Recently I needed to update my novel’s synopsis in order to enter the manuscript in a literary contest. I hadn’t looked at my synopsis since before I revised my novel, so I knew it would need some work. What I didn’t know was how much the synopsis revealed about what was wrong with the earlier version of the book.
Ideally a synopsis summarizes the main points and conflicts of the novel, providing the same hooks that the full novel provides. The synopsis should get a prospective agent interested in finding out more about the book. General guidelines say a synopsis should be one to three pages, but some agents and contest officials won’t look at a synopsis that’s even a word longer than one double-spaced page.
Some writers bristle at the expected brevity of a synopsis. I have heard writers exclaim, “My story is really complex! How am I supposed to summarize it in just a few pages?” A good agent or editor will tell you that if you can’t get it across in this brief form, you don’t really know what you’re trying to say.
I want to say . . . I knew this? Really, I did. And I believed it, but as it turns out, I hadn’t put my belief into practice. This became very apparent to me as I wrestled with my synopsis for the contest submission, which, by the way, required the dreaded one-pager.
The first problem: my original synopsis was four pages long. The other problem: as I read through it, I was reminded of how grade school kids tell stories–all “and then this happened, and then this other thing happened, and then there was this guy, and he was all . . ., and then . . . some more things.” It failed to be a concise and riveting summary. It failed to make me want to read to the end of the synopsis, much less to the end of an entire book.
I could blame my synopsis writing skills, but really, it was the structure of the novel that was to blame. There were too many story lines going on, without enough connective tissue to hold them together. There was too much detail about the wrong things and not enough conflict to keep things moving forward. And I front-loaded the story with too much of the ending–thereby removing the motivation to read the whole thing.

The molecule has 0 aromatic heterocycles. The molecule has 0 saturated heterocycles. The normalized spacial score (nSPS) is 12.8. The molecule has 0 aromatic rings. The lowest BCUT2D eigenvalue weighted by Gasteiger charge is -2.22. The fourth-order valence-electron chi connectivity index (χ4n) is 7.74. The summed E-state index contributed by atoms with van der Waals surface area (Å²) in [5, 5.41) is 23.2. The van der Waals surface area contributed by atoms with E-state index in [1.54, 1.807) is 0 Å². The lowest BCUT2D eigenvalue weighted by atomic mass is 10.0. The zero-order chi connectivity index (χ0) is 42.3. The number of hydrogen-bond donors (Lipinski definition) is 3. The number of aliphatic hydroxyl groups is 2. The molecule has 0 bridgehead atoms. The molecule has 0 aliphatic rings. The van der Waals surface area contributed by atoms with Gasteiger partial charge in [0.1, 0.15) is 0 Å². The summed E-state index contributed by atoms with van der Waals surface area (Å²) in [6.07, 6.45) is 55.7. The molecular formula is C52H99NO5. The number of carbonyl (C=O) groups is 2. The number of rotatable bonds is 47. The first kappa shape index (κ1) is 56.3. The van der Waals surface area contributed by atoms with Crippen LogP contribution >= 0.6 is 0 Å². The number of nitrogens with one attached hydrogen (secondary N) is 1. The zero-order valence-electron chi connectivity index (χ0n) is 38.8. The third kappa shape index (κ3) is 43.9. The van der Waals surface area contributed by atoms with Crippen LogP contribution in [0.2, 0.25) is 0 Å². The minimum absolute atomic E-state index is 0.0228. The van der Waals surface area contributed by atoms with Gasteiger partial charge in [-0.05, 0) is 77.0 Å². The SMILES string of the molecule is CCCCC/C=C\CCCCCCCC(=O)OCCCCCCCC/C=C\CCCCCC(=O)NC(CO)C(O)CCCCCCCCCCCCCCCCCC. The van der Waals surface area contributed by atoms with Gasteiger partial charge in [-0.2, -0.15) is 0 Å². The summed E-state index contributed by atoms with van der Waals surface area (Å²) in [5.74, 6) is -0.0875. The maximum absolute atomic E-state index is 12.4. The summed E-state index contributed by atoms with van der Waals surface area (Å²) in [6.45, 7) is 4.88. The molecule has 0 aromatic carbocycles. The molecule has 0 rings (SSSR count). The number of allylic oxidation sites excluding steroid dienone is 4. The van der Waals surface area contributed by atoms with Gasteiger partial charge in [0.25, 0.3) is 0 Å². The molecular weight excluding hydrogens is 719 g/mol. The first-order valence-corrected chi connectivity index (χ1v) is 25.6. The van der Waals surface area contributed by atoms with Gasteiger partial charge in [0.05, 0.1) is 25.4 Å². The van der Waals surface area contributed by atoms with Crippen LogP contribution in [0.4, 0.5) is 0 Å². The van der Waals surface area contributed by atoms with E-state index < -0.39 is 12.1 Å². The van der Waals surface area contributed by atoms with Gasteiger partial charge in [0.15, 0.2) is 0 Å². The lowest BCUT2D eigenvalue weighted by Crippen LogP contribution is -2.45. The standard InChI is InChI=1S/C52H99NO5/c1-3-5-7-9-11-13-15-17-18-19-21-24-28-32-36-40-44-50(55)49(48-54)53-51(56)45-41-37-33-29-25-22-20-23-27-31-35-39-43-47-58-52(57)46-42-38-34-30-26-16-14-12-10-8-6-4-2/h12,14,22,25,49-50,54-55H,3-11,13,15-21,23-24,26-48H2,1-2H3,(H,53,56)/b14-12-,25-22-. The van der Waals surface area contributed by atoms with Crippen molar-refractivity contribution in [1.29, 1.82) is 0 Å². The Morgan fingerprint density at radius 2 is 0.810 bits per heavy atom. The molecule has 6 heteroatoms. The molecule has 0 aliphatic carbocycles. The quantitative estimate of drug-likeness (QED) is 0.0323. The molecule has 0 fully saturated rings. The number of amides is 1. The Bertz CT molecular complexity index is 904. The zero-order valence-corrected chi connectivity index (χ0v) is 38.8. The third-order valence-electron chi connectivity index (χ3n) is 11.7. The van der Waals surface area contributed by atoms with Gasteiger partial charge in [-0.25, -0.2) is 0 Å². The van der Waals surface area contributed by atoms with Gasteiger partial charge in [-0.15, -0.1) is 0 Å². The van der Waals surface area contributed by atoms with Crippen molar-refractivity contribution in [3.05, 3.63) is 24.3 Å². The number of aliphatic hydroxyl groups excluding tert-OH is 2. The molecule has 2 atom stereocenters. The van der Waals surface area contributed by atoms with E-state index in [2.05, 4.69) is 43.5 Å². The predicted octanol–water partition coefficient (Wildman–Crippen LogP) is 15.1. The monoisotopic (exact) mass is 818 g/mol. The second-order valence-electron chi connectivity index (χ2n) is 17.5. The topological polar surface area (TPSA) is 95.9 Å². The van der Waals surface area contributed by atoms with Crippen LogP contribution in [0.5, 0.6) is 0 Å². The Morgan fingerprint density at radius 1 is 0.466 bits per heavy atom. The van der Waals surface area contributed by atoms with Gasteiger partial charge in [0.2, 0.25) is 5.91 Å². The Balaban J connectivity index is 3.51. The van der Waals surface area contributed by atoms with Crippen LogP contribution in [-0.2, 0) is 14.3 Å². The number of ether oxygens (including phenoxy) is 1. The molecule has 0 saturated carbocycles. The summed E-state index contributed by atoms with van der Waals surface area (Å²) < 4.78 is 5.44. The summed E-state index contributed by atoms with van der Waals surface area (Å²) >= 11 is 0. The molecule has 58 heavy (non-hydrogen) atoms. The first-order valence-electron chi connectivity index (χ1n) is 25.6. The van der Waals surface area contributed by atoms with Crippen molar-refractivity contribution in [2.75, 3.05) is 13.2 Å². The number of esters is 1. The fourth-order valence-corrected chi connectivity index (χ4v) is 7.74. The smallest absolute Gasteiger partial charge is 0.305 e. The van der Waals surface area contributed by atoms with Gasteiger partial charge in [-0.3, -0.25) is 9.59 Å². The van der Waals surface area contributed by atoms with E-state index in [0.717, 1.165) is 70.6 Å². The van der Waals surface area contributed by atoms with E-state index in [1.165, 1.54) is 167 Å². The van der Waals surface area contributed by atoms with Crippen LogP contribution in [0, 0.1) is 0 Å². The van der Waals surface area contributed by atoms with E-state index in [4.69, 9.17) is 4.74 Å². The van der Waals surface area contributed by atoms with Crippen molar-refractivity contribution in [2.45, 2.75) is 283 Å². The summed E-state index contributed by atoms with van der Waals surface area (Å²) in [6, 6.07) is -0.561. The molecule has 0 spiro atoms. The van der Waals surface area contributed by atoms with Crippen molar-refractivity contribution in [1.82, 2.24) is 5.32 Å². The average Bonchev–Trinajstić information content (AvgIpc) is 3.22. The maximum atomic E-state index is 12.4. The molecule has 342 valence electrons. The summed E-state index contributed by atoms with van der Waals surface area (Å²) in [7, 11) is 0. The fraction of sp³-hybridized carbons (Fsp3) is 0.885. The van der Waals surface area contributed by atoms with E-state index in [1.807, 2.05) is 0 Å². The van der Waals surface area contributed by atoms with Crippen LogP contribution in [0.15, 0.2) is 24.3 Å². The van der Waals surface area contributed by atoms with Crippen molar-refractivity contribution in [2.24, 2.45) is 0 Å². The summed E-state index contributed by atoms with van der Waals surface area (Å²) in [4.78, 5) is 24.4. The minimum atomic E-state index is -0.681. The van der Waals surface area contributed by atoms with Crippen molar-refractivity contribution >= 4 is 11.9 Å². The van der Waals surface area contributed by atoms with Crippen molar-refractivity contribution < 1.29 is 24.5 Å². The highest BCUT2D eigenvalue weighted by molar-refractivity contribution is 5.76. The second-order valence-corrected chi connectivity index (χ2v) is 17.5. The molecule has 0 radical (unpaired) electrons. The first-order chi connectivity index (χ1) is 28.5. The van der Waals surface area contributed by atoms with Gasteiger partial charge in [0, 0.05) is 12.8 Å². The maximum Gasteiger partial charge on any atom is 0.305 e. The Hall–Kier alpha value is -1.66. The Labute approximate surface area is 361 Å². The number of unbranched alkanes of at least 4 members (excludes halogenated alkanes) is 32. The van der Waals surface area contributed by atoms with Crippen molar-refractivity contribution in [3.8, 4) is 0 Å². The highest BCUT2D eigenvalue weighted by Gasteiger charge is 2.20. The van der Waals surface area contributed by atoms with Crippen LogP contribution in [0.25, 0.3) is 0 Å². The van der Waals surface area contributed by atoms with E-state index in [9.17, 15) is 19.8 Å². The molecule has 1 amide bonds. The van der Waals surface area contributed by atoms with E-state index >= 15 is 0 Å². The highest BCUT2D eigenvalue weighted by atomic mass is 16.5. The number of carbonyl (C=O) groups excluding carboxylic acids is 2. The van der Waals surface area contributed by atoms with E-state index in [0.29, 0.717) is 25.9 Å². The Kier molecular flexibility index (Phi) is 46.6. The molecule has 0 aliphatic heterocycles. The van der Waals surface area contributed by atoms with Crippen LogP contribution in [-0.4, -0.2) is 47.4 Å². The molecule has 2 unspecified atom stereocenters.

Lesson learned, and now I know. Note to you if you are working on a manuscript for submission. Take that synopsis seriously. Have other people look it over, especially people who haven’t read your novel. Ask them, “Does this make you want to read my novel?” Their answer will give you some very important information.
Educated by the Indiana public school system, the University of Chicago, and the school of hard knocks, Jennifer Lesher has enjoyed a career ranging from warehouse production supervisor, to fishing and shipping industry laborer, to manager of support and programs for a large technology company.
Recently Jennifer effected a career change, leaving her job in the high-tech industry to pursue certification as an airplane mechanic.
In her hours away from school, she writes fiction, mountain bikes, and mainlines caffeine.